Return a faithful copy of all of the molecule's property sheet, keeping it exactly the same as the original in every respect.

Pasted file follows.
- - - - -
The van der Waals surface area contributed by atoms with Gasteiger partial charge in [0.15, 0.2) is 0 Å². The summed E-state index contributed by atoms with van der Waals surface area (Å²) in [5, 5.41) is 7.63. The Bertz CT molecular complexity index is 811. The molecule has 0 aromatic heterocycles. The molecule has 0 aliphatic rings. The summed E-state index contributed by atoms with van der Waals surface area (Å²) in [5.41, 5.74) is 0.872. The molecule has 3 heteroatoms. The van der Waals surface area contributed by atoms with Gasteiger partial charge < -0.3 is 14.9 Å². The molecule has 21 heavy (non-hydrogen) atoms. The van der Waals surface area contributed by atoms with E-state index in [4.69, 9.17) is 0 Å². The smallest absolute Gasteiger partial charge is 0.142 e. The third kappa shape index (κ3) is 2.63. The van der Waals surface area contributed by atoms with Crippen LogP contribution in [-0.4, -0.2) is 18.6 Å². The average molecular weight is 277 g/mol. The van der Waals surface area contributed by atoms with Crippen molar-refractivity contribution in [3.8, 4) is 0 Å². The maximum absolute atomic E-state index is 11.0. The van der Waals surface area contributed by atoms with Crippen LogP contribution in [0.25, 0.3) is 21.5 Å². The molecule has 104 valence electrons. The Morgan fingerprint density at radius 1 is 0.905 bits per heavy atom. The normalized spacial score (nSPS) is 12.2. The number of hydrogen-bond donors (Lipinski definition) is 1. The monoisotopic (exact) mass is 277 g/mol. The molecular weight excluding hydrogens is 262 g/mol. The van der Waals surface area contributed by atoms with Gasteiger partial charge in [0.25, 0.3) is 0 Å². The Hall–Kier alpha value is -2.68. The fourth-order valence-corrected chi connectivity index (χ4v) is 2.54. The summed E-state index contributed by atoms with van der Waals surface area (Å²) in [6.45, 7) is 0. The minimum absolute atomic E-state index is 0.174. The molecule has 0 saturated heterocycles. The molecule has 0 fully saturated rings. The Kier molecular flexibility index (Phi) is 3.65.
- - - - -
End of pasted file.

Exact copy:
The van der Waals surface area contributed by atoms with Gasteiger partial charge in [0.15, 0.2) is 0 Å². The summed E-state index contributed by atoms with van der Waals surface area (Å²) in [5, 5.41) is 7.63. The Bertz CT molecular complexity index is 811. The molecule has 0 aromatic heterocycles. The molecule has 0 aliphatic rings. The summed E-state index contributed by atoms with van der Waals surface area (Å²) in [5.41, 5.74) is 0.872. The molecule has 3 heteroatoms. The van der Waals surface area contributed by atoms with Gasteiger partial charge < -0.3 is 14.9 Å². The molecule has 21 heavy (non-hydrogen) atoms. The van der Waals surface area contributed by atoms with E-state index in [4.69, 9.17) is 0 Å². The smallest absolute Gasteiger partial charge is 0.142 e. The third kappa shape index (κ3) is 2.63. The van der Waals surface area contributed by atoms with Crippen LogP contribution in [-0.4, -0.2) is 18.6 Å². The average molecular weight is 277 g/mol. The van der Waals surface area contributed by atoms with Crippen molar-refractivity contribution in [3.8, 4) is 0 Å². The maximum absolute atomic E-state index is 11.0. The van der Waals surface area contributed by atoms with Crippen LogP contribution in [0.25, 0.3) is 21.5 Å². The molecule has 104 valence electrons. The Morgan fingerprint density at radius 1 is 0.905 bits per heavy atom. The normalized spacial score (nSPS) is 12.2. The number of hydrogen-bond donors (Lipinski definition) is 1. The monoisotopic (exact) mass is 277 g/mol. The molecular weight excluding hydrogens is 262 g/mol. The van der Waals surface area contributed by atoms with Gasteiger partial charge in [0.25, 0.3) is 0 Å². The Hall–Kier alpha value is -2.68. The fourth-order valence-corrected chi connectivity index (χ4v) is 2.54. The summed E-state index contributed by atoms with van der Waals surface area (Å²) in [6.45, 7) is 0. The minimum absolute atomic E-state index is 0.174. The molecule has 0 saturated heterocycles. The molecule has 0 fully saturated rings. The Kier molecular flexibility index (Phi) is 3.65.